• the Shipment component was a name and an address, so we created an aggregate component out of two UBL components – Contact and Address – and called it <MailingAddress>. In retrospect, we correctly applied context to UBL aggregate BIEs to make our own aggregate BIE, though we weren’t aware of doing so at the time. 3. How complete is the library component? When a library component does not seem to be complete enough to describe the data you need to convey, you can either extend it or aggregate it into a larger component. This is similar to what we did with the aforementioned <MailingAddress> component. Another situation arose when we searched for a component we could use to describe payment information for a shipping transaction. The existing UBL type, <PaymentMeans>, seemed to be designed specifically to describe actual funds transfer from one party to another. There did not seem to be a way to make it fit the preferred method of payment in the shipping vertical: billing a preexisting credit account with the provider. Paying in this manner involves no immediate funds transfer. At the end of the month there may be a transaction akin to the type described in the UBL component, but not during each transaction. Therefore, we created a new aggregate component that contained a UBL <PaymentMeans> element and another element we created called <CreditAccount>. This new component is useful in many contexts, so we included it in the SBL Core Component library. 4. Can the component be restricted or extended? We made some use of XSD extension and restriction in our schemas, both of our types and UBL types. UBL types are designed to be easy to extend and restrict. The Address type, in particular, lends itself to restriction, since every single child element it contains is optional. We restricted Address to create a SimpleAddress type. We did so because in some situations the only address information that should be communicated is a city, country, and perhaps state and post code. When tracking a package, the locations of the “hops” the package takes between origin and destination only need to be listed in the following form: “Oakland, CA, USA”. Restricting UBL’s address makes our model semantically tighter. Elsewhere, we extended and restricted our own components. For example, all our documents share a single Header type that contains a Requesting and Provider party along with a date. However, the header in Shipment request documents should also contain payment information, and perhaps a RecipientParty and SenderParty. Instead of re-defining a completely new header, we created a new ShipmentRequestHeader type in the Shipment namespace that extended our core header by adding the necessary elements. Finally, we should comment on the emphases that appear in the UBL schemas and the effects these emphases had on our efforts to use UBL content in our models. UBL as it exists now in XML schema form is designed, or optimized, for a goods procurement context. We have already discussed how the base Party type contains elements that are specific to ordering and delivering goods. This goods procurement emphasis did not have too great an effect on our using the components in the shipment vertical, since this is a similar area dealing with many of the same things as direct goods procurement: Addresses, Contacts, Dimensions, Quantities, and so forth. When we applied UBL to the Web Conferencing vertical, we found that the UBL components were less useful. Web conferencing is a vertical whose entities mainly contain non-tangible content – there are very few “real” things that need to be described like packages and places. Components within such verticals will contain very little fixed or essential data like we saw in the Package 11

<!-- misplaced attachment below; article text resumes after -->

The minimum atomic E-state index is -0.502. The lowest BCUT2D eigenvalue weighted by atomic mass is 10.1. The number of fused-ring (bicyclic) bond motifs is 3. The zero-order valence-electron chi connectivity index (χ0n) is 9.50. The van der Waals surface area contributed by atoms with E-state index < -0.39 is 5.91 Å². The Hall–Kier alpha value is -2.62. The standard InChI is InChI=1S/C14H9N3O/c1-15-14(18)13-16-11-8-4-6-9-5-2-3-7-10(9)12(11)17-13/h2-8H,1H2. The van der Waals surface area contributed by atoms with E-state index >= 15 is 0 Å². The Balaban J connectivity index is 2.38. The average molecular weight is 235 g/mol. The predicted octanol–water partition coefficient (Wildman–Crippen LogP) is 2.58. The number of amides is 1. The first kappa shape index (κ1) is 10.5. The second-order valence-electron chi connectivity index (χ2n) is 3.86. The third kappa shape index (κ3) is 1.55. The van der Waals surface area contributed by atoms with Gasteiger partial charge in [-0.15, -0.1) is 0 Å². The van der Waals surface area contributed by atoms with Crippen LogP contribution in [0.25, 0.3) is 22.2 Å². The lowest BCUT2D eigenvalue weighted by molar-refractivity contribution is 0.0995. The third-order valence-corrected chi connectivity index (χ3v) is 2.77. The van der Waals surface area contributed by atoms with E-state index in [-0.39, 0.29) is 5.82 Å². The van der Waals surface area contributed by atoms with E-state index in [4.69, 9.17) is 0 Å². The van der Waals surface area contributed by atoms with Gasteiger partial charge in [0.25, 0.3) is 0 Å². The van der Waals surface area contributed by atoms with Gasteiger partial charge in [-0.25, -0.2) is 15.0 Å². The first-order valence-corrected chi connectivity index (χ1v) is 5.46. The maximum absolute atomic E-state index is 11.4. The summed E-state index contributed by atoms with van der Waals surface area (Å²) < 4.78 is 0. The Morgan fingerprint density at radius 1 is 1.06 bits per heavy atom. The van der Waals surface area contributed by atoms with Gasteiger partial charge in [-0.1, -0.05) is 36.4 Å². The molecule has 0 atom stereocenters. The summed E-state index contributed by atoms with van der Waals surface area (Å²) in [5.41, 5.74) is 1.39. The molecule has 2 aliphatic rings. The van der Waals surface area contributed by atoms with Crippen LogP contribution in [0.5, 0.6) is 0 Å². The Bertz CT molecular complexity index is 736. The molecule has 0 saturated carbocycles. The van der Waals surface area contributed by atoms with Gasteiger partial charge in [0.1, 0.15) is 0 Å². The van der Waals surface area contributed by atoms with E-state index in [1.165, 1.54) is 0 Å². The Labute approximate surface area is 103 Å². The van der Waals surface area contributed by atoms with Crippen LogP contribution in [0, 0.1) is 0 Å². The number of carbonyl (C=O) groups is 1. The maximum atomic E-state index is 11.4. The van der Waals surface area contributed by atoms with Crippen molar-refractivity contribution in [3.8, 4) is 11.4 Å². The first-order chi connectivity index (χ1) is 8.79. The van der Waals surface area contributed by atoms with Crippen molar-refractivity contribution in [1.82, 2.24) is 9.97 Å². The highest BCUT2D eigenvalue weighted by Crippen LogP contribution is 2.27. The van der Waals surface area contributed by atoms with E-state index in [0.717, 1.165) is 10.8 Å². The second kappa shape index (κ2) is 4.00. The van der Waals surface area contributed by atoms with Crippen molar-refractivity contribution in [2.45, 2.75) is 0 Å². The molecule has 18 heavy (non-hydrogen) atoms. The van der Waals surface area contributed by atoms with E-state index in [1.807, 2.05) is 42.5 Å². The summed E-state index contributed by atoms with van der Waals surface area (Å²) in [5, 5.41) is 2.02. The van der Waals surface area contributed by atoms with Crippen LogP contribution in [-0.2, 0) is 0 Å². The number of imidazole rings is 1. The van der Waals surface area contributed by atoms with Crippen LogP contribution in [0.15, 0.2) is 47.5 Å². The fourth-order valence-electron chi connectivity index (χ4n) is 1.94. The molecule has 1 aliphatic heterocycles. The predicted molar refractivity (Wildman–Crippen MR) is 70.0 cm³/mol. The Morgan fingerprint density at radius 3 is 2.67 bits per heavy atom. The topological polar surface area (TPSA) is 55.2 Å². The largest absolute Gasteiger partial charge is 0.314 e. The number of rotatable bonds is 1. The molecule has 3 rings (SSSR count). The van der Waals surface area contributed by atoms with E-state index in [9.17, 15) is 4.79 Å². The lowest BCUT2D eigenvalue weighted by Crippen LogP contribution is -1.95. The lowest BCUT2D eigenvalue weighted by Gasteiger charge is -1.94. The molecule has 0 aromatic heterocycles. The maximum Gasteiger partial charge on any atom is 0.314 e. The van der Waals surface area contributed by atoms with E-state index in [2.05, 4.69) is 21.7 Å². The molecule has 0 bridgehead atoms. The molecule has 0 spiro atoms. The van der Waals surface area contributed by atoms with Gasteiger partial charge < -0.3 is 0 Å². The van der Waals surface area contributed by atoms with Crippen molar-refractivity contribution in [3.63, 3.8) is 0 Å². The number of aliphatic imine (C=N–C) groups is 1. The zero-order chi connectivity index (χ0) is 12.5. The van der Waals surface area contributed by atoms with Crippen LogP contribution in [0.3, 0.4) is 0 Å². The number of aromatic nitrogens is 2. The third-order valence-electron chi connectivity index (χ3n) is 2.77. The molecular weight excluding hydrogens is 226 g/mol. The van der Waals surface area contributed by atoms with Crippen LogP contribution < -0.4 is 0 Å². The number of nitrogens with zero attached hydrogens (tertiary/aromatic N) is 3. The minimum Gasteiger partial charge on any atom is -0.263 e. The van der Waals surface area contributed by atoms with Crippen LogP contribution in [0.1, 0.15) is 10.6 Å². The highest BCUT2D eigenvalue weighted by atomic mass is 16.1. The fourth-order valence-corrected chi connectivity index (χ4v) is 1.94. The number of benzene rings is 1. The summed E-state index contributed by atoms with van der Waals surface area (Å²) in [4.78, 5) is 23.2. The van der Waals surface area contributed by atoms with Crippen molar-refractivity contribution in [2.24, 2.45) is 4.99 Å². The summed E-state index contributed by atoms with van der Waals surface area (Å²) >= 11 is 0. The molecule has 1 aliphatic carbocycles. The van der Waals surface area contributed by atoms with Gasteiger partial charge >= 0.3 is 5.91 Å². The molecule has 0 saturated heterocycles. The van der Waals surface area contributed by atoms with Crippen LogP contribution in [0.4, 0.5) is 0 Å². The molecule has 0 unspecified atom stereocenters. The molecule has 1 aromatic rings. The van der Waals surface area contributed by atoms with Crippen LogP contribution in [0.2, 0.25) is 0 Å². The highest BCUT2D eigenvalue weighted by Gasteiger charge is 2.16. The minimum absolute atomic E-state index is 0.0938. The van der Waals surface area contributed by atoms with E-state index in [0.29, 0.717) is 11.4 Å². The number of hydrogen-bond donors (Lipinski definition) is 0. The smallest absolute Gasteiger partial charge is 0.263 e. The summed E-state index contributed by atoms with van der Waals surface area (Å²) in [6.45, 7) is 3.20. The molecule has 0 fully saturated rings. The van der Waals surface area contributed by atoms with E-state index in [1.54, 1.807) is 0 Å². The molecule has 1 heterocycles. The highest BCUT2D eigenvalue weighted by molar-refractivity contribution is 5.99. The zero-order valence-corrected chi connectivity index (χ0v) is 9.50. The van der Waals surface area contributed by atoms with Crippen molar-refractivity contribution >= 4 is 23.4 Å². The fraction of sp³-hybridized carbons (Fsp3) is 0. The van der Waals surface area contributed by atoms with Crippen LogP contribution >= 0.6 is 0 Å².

• component. Most of the parts of a Web Conferencing Meeting component seem like options, strings, or numbers. The Web Conferencing domain is theoretically infinite in scope as providers can add new features to their software at will. This problem will probably recur in other event-based verticals. Using the UBL common aggregate types (UBL Library) was less useful in this situation, but the core leaf types (Core Components) were still quite useful. This infinite extensibility illustrates one final problem we faced: how to describe endless options. Services procurement documents are especially prone to endless options, as they often contain fewer descriptions of physical objects than do goods procurement documents. When everything about a service seems to be an option, there are two extreme methods the modeler may use. One is to give every option an element naming it – <RecordingOption>, <ApplicationSharingOption>, and so forth. The other is to call everything an <Option> element and vary a “name” attribute or the content of the element. The first method makes the model less extensible, since every time you want to add a new option you must create a new type. Not to mention that such a document would be terribly complicated to transform if there were more than a trivial number of options! The second method is too generic – if every element is called <Option> we get no meaning from the names of the elements themselves. This makes the model much less descriptive of the data it contains. Of course, there is a balanced middle ground that we recommend. We chose to group the options into containers according to their similarity: <FeatureOptions>, <RecordingOptions>, etc, and have each container hold single options whose content indicated the precise name of the option. We felt that this was a good balance between remaining generic but still preserving meaning in the names of our elements. V. Implementation After creating the conceptual models of the domain, the next step was to implement the model in some particular XML schema language. This means taking the abstract (implementation neutral) model of the domain, represented with UML class diagrams, and translating that model into an XML schema language. This section will outline some of the design decisions that we faced in moving from an abstract conceptual model of the domain to an actual implementation. Like UBL, the language we chose to use for implementation was the W3C XML Schema. This allowed us to directly leverage and build upon the UBL schemas. Furthermore, W3C XML Schema has the imprimatur of the W3C, and is the closest thing to an XML schema standard, other than DTDs, that there is at present. One last consideration is that W3C Schema is currently the schema language (other than DTDs) that is most supported by XML application vendors and software developers. In the process of translating from the conceptual model to a particular implementation, there were many choices to be made about which aspects of the XML Schema Language to use and how best to represent in XSD a particular model. For example, XSD has multiple mechanisms for dealing with variable content, among which the chief methods are substitution groups and type substitution with the xsi:type attribute. The advantage of substitution groups is that the instance documents are clearer, since instead of <Document 12